When initially reading about highlight tone priority, it sounded like the best thing since sliced bread. Not in my experience. Don’t get me wrong, some photographers praise the feature and keep it enabled. I do not.
Purpose of Highlight Tone Priority
The purpose of HTP is to minimize blown (washed out) highlights when taking photos in brightly lit scenes. HTP is said to bring out more detail and dynamic range in highlighted areas. The gradation between grays and highlights become smoother.
But the feature also creates more noise in the shadow areas than if the photo was taken with HTP disabled.
Increased noise and HTP
I take most of my photos in bright, outside light, so I originally turned on HTP to use as a default setting. But after using it for several weeks, I disabled it and prefer to adjust Exposure Compensation instead.
I personally find that increased noise in dark areas of a photo when using HTP is unacceptable. The degree of noise becomes even more apparent when adjusting an image with a tool such as Photoshop’s Shadow/Highlight.
Even the XSi/450D manual warns of increased noise in underexposed areas when HTP is used. I just wasn’t prepared for how much noise there could be. It can be quite strong and undesirable at times.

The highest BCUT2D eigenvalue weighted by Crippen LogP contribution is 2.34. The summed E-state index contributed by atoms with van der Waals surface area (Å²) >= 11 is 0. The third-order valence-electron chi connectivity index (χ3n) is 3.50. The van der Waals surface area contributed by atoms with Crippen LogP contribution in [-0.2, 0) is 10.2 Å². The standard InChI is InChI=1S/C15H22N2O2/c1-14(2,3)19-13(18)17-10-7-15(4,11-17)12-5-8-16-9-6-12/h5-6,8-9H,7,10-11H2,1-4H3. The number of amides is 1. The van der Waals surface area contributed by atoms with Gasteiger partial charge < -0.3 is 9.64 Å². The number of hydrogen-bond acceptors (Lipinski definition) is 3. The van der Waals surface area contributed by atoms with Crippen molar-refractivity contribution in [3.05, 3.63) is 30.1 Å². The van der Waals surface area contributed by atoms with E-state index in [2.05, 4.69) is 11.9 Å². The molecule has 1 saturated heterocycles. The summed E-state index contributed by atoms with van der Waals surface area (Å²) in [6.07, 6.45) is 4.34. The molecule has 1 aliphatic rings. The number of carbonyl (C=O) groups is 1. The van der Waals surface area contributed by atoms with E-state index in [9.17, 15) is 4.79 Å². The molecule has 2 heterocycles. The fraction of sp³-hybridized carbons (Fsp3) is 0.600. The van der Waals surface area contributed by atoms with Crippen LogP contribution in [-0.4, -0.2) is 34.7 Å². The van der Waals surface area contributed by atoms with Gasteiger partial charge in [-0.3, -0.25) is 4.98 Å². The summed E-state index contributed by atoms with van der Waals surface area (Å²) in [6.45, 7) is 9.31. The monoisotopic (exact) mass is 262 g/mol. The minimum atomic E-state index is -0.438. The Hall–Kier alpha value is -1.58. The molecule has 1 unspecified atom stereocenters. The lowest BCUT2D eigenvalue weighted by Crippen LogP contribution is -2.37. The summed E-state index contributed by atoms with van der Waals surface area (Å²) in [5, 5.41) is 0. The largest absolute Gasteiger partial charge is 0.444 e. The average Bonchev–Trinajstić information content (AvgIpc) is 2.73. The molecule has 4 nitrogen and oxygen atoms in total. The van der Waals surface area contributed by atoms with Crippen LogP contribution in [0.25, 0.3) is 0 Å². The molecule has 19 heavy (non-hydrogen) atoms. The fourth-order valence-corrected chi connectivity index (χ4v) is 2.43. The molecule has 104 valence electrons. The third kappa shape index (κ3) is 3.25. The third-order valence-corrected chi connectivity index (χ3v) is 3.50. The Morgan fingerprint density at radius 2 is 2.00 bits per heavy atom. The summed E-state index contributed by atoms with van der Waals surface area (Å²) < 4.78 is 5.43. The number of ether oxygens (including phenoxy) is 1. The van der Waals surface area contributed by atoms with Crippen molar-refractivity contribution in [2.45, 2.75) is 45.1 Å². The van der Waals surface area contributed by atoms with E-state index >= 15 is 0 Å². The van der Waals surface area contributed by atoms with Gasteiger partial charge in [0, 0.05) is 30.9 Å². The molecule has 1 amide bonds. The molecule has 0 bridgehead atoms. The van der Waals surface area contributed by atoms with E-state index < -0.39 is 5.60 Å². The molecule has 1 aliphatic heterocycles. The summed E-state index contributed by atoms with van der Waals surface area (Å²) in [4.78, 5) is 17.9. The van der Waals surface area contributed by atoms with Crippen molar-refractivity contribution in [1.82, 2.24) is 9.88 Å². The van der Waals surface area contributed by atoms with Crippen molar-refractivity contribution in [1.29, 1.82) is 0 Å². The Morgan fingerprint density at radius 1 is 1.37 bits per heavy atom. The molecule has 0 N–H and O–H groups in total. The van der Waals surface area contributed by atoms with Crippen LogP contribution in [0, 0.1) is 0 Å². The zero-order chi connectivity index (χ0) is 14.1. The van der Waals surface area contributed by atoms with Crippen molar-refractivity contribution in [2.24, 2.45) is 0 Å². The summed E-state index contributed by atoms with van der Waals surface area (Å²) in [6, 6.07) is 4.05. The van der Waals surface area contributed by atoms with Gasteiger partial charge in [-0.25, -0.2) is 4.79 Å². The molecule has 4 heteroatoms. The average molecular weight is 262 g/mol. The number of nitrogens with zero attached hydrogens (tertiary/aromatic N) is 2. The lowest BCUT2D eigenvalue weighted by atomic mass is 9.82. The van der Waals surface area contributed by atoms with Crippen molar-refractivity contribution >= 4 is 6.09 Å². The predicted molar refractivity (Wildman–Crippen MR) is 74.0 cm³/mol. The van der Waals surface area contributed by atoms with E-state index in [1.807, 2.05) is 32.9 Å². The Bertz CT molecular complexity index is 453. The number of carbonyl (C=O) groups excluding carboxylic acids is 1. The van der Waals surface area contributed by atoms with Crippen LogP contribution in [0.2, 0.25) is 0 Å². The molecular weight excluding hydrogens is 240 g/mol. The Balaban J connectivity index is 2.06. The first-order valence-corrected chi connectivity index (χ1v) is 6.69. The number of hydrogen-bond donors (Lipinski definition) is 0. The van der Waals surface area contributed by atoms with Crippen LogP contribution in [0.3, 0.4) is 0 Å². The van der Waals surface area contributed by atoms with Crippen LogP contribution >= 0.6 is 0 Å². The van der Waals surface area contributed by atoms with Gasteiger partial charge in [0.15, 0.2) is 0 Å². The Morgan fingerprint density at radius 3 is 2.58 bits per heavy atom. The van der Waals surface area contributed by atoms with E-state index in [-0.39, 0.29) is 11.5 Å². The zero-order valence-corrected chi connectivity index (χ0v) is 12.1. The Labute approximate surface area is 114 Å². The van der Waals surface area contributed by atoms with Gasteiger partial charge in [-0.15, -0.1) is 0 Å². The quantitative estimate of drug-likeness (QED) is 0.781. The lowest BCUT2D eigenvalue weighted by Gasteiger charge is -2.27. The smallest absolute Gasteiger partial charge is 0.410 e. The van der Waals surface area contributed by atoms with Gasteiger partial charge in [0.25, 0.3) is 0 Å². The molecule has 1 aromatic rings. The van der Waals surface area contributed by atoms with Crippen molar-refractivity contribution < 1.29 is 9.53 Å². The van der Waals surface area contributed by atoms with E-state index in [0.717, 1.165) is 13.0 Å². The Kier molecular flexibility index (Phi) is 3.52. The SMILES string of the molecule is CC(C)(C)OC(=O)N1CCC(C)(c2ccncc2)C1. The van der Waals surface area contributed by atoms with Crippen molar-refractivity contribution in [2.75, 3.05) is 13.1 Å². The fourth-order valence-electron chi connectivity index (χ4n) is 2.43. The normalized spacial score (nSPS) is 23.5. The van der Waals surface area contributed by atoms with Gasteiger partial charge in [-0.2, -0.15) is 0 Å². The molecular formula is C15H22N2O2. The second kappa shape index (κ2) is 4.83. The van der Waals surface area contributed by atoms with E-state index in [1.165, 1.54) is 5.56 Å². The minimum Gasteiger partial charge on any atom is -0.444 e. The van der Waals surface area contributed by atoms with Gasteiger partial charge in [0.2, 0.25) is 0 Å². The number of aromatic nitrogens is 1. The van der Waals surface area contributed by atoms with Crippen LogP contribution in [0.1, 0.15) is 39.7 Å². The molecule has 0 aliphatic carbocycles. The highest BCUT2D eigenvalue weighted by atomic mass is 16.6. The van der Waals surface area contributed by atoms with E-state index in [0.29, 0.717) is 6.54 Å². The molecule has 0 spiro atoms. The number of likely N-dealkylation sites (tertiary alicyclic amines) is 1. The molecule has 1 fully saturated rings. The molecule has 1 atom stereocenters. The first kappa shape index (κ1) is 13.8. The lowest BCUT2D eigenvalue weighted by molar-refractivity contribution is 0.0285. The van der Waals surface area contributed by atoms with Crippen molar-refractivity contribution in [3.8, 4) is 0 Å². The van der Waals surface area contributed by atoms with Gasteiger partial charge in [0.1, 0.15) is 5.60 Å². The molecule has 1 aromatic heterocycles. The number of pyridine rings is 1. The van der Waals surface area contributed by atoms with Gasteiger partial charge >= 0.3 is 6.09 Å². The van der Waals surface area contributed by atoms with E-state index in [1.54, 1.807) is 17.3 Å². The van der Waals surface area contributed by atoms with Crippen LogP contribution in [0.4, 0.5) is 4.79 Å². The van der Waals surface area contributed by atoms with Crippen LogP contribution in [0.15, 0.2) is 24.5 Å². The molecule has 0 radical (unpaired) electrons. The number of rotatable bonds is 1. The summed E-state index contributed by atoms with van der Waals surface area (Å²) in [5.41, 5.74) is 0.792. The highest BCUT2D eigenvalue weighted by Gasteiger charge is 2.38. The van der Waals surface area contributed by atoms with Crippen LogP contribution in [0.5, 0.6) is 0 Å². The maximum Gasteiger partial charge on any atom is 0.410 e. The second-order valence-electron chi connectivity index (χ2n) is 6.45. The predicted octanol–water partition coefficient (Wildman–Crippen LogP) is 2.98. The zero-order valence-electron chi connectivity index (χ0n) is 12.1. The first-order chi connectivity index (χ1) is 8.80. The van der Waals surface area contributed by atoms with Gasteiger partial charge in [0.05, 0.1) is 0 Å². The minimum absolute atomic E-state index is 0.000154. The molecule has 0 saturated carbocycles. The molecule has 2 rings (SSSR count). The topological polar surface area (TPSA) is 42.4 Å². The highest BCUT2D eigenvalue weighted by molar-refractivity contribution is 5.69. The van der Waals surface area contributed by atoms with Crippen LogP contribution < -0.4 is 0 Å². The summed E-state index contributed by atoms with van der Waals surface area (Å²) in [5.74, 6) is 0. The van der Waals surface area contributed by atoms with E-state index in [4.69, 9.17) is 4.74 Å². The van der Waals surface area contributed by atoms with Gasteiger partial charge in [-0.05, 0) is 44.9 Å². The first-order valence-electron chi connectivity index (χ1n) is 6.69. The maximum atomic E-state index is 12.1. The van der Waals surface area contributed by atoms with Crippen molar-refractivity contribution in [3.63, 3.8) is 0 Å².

Increased noise is NOT a reason I bought a DSLR.
Assess a scene before enabling HTP
Before enabling highlight tone priority, I examine the scene. If it contains high contrast areas with strong highlights and deep shadow, I avoid using it. HTP works best for low contrast scenes.
HTP is most useful when photographing scenes such as water, white clouds and snow. Some wedding photographers swear by HTP and use it to bring out detail in white gowns and flowers.
For scenes where the the brightness of lighting changes, such as on a sunny day with lots of clouds in the sky, I stick with Exposure Compensation. Exposue Compensation has a dedicated button on the XSi that is faster to access than wading through the menus to get to the Highlight Tone Priority setting.